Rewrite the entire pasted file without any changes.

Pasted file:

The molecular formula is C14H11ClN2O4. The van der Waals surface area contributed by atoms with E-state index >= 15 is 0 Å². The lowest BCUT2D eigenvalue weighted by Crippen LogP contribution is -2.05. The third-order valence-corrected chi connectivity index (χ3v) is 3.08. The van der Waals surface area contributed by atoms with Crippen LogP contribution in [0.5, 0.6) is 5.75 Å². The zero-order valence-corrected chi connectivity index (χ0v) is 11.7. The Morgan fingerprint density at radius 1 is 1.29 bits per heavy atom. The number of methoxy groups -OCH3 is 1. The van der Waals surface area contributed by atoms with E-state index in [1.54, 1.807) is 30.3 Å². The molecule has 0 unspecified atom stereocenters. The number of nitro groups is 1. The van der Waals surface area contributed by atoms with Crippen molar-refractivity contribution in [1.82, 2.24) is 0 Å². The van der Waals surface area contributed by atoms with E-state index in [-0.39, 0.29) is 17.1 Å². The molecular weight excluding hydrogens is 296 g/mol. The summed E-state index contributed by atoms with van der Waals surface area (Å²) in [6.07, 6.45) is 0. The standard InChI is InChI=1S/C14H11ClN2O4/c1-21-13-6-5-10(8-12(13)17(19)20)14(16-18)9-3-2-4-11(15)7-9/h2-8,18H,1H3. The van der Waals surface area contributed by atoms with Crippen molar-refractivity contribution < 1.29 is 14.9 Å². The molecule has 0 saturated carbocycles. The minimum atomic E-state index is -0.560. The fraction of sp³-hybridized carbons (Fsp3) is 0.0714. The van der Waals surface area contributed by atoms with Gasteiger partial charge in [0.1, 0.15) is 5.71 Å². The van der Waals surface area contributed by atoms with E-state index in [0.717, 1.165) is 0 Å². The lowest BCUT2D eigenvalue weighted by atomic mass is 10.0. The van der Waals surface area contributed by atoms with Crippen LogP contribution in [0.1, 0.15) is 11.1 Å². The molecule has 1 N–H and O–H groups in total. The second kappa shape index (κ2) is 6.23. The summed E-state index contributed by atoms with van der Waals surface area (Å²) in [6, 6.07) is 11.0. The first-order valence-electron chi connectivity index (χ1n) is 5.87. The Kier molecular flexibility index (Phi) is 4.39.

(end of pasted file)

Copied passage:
The molecular formula is C14H11ClN2O4. The van der Waals surface area contributed by atoms with E-state index >= 15 is 0 Å². The lowest BCUT2D eigenvalue weighted by Crippen LogP contribution is -2.05. The third-order valence-corrected chi connectivity index (χ3v) is 3.08. The van der Waals surface area contributed by atoms with Crippen LogP contribution in [0.5, 0.6) is 5.75 Å². The zero-order valence-corrected chi connectivity index (χ0v) is 11.7. The Morgan fingerprint density at radius 1 is 1.29 bits per heavy atom. The number of methoxy groups -OCH3 is 1. The van der Waals surface area contributed by atoms with E-state index in [1.54, 1.807) is 30.3 Å². The molecule has 0 unspecified atom stereocenters. The number of nitro groups is 1. The van der Waals surface area contributed by atoms with Crippen molar-refractivity contribution in [1.82, 2.24) is 0 Å². The van der Waals surface area contributed by atoms with E-state index in [-0.39, 0.29) is 17.1 Å². The molecular weight excluding hydrogens is 296 g/mol. The summed E-state index contributed by atoms with van der Waals surface area (Å²) in [6.07, 6.45) is 0. The standard InChI is InChI=1S/C14H11ClN2O4/c1-21-13-6-5-10(8-12(13)17(19)20)14(16-18)9-3-2-4-11(15)7-9/h2-8,18H,1H3. The van der Waals surface area contributed by atoms with Crippen molar-refractivity contribution < 1.29 is 14.9 Å². The molecule has 0 saturated carbocycles. The minimum atomic E-state index is -0.560. The fraction of sp³-hybridized carbons (Fsp3) is 0.0714. The van der Waals surface area contributed by atoms with Gasteiger partial charge in [0.1, 0.15) is 5.71 Å². The van der Waals surface area contributed by atoms with E-state index in [0.717, 1.165) is 0 Å². The lowest BCUT2D eigenvalue weighted by atomic mass is 10.0. The van der Waals surface area contributed by atoms with Crippen LogP contribution in [0.1, 0.15) is 11.1 Å². The molecule has 1 N–H and O–H groups in total. The second kappa shape index (κ2) is 6.23. The summed E-state index contributed by atoms with van der Waals surface area (Å²) in [6, 6.07) is 11.0. The first-order valence-electron chi connectivity index (χ1n) is 5.87. The Kier molecular flexibility index (Phi) is 4.39.